1. In principle, that is how iCloud should work. Data should be pushed to the devices. This works, in my experience, really well with Photostream. And it works really well with pushing out calendar, contacts, and reminders updates. I have found it does not work as well with files.

      Here’s an example I have replicated scores of times. I complete a keynote presentation on my MacBook Pro in preparation for a lecture. I save the Keynote file to iCloud. My iPad is connected to a high speed LTE network or wifi almost all the time. So is my iPhone. However, the Keynote file does not push automatically to the iOS devices unless I first open Keynote on each. Then the file is pulled from iCloud.

      My understanding is that it is supposed to push out to all the iCloud connected devices. In reality, it hasn’t happened for me. I have forgotten to complete that second step on occasion, only to be airborne and discover that file I uploaded to iCloud 24 hours earlier never made it onto my iOS device.

      Admittedly, Dropbox for iOS has the same issue.

      1. Admittedly, that behavior can bite you. What I do is this. Open my ipad, which is my ONLY iDevice without cellular data, to the iWork app I’m working on with my Mac. Since the app is open, the files sync almost immediately and dynamically as I work the Mac. You don’t have this problem if you have cellular data on your iDevice, so issue is only limited to wifi only devices.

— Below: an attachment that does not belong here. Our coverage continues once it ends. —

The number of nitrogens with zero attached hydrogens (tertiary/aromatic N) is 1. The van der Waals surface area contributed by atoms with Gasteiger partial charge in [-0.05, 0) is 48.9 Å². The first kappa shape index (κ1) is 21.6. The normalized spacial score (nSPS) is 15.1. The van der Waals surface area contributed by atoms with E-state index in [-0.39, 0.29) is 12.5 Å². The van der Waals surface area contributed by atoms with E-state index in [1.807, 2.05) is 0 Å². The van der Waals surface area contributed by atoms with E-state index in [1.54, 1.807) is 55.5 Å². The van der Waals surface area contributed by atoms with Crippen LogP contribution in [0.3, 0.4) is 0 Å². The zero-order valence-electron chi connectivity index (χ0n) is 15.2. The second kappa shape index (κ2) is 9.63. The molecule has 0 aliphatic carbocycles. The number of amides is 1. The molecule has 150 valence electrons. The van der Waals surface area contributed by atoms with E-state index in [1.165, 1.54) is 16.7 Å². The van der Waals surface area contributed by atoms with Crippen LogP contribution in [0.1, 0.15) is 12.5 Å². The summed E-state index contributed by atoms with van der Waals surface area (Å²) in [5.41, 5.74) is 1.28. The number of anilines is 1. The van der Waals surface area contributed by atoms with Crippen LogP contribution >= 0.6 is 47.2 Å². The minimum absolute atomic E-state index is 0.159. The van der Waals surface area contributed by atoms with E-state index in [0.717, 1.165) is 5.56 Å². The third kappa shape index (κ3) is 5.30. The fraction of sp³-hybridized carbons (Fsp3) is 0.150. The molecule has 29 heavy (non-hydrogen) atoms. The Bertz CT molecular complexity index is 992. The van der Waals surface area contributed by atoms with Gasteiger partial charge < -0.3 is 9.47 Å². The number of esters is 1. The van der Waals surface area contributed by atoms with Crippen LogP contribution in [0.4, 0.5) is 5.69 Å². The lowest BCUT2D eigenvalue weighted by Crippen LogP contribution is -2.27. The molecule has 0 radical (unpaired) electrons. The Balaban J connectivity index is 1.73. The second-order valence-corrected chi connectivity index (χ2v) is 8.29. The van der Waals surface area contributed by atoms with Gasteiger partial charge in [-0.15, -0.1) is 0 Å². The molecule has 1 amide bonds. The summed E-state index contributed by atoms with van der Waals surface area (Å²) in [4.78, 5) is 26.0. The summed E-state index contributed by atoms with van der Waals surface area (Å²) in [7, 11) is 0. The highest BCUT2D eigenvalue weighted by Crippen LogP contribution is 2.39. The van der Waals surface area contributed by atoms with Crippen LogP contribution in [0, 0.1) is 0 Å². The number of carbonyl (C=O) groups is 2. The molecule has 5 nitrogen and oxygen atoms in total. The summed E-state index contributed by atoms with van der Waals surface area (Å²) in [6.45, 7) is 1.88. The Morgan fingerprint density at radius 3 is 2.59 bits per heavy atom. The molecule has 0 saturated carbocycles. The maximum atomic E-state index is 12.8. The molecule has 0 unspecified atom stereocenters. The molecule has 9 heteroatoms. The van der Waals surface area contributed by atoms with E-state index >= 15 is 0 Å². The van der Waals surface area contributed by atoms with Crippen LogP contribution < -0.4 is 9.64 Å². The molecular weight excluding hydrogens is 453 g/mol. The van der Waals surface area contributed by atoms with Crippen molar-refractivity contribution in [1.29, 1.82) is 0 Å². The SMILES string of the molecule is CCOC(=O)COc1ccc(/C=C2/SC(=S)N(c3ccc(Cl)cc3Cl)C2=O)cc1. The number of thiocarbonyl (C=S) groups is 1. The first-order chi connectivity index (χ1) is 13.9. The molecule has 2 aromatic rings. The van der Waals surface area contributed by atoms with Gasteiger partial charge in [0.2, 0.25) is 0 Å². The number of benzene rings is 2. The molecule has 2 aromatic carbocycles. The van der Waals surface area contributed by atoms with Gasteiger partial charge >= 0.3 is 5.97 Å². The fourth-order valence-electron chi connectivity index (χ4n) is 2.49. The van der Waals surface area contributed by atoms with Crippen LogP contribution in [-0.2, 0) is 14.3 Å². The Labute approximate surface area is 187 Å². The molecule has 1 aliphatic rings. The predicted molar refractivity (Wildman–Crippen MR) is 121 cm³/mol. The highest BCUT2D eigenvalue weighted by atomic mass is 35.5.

1. When you are used to something, it is hard to move on to a new way of doing things. Of course you are aware that the internet is not arranged in a file system and yet you can find what you want fairly easily. The new paradigm is to throw everything into a ‘box’ (the internet or cloud) and use a search feature to find it. Try it with spotlight.

  2. iCloud is the biggest and most sophisticated cloud despite that it does not have the grease monkey under the hood fine grained control that PC tinkerers and systems integrators crave like Brawndo. It just works – my music collection is finally on all my devices and in every room and everywhere I go. It is so EASY as pie to use that I don’t even know I’m on iCloud – hey what’s that cloud… hey hey you you get off of my cloud.

  3. For productive work, there is no acceptable defense of a 3rd-party “cloud”. They all suck. Of course, that’s not stopping the pushers from trying to get short-term-thinking beancounters to get hooked on subscription-based computing.

    Apple, you may recall from the “1984” commercial, proudly touted the personal computer as a tool that allowed a user to cut the umbilical to the mainframe “big brother”. Now every major software company is trying its hardest to BE “big brother”, including Apple. The only thing that makes Apple any better than Google or Microsoft in this regard is that it is clear that the iCloud is only useful for downloading and syncing media purchases.

    I wish Cook would spend more time developing and expanding the Apple universe for productive work. The fact that he has made practically no attempt to claw back market share from the Wintel camp is pathetic.